After high school, Banks got a scholarship to college, and with confident black female professors, role models, mentors, friends and a lot of studying, her negative sense of identity started to change. 

The fact that there are black Native Americans is not unusual. Historian Arica L. Coleman said the two groups have mixed since the beginning of modern America.

What’s also not unusual? The racism.

“The racism within Native communities is — it’s intense,“ Coleman said.

That has to do with how white colonizers defined race, as a hard and set thing, how they defined racial hierarchies and what she describes as "the myth of racial purity."

In the United States, she said the idea was, "blacks are tainted — their blood, their biology is tainted, and so you don’t want to be tainted, do you?"

A person could be “guilty” of being black with just one drop of black blood or simply by associating. When native tribes were given land by the U.S. government starting in the 1800s, Coleman said they were told, “If you are going to mix and mingle with these people and bring them into your tribe, that means that you are no longer Indian. You are black and you have no right to these lands.”

Jim Crow-era laws didn’t help assuage sentiments, either.

Today, an open conversation among Native Americans about racism is still touchy if not, taboo. 

“To see yourself as a participant in the colonialism that you say you hate is a problem," Coleman explained.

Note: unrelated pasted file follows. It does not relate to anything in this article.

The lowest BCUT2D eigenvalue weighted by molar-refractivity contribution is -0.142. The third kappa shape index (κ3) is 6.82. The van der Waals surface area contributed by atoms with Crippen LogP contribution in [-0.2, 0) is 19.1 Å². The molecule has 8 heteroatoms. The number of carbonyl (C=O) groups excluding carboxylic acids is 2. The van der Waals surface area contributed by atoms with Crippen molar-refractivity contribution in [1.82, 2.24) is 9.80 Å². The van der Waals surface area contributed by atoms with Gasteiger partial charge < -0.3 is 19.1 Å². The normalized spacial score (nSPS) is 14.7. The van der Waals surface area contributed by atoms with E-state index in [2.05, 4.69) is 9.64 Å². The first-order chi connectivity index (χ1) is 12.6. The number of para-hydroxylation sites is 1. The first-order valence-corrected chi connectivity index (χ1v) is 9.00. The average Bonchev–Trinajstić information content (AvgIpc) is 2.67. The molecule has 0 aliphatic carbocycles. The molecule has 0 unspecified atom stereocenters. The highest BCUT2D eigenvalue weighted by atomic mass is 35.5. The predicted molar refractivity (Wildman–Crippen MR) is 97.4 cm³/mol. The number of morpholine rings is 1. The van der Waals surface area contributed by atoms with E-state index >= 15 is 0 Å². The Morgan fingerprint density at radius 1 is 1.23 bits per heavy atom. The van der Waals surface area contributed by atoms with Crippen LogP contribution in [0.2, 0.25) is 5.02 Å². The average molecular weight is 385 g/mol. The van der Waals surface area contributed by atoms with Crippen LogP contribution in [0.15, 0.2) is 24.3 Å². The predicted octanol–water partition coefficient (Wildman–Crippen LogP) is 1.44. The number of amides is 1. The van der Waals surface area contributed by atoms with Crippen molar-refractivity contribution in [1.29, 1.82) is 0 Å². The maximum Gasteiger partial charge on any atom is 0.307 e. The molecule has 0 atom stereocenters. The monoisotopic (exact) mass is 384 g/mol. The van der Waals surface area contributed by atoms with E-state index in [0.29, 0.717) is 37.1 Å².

Especially, if you are ongoing victim of institutionalized discrimination, like Native Americans.

And amongst African-Americans, saying you’re part Native can be problematic, even though there is a long history of African Americans of Native descent.

“The interpretation is that, 'So, you don't want to be black? So, you think you’re better than everybody else?'” said Coleman, who is also of black and Native descent.

Banks has dealt with that, too.

Today, Banks has her bachelor's and master's degrees, not a common achievement for a kid from her hometown. At 27, she’s a social worker, is involved with activism and also mentors Native American women.

She has become confidant in who she is.  

But not too long ago, her mom’s biological son told her, “You got to choose. Either you want to be black or you want to be Native.” 

Frustrated, Banks continued, “I definitely don't have to choose. I’m definitely both, and if you can’t get down with that. Then that’s your problem." 

Today, the two are not on speaking terms.  

“I had to work really hard to figure out who I am and embrace who I am," Banks said.

In January, Banks was invited to speak at the Women's March in Phoenix, as a representative of both African-American and Native American women.

She has actually always been interested in politics, and she dreamed, even as a kid, of being president.

And a black Native American female president? Maybe one day, in the not too distant future, this country will be ready.

EDITOR'S NOTE: This story has been modified to correct the spelling of Roicia Banks' name.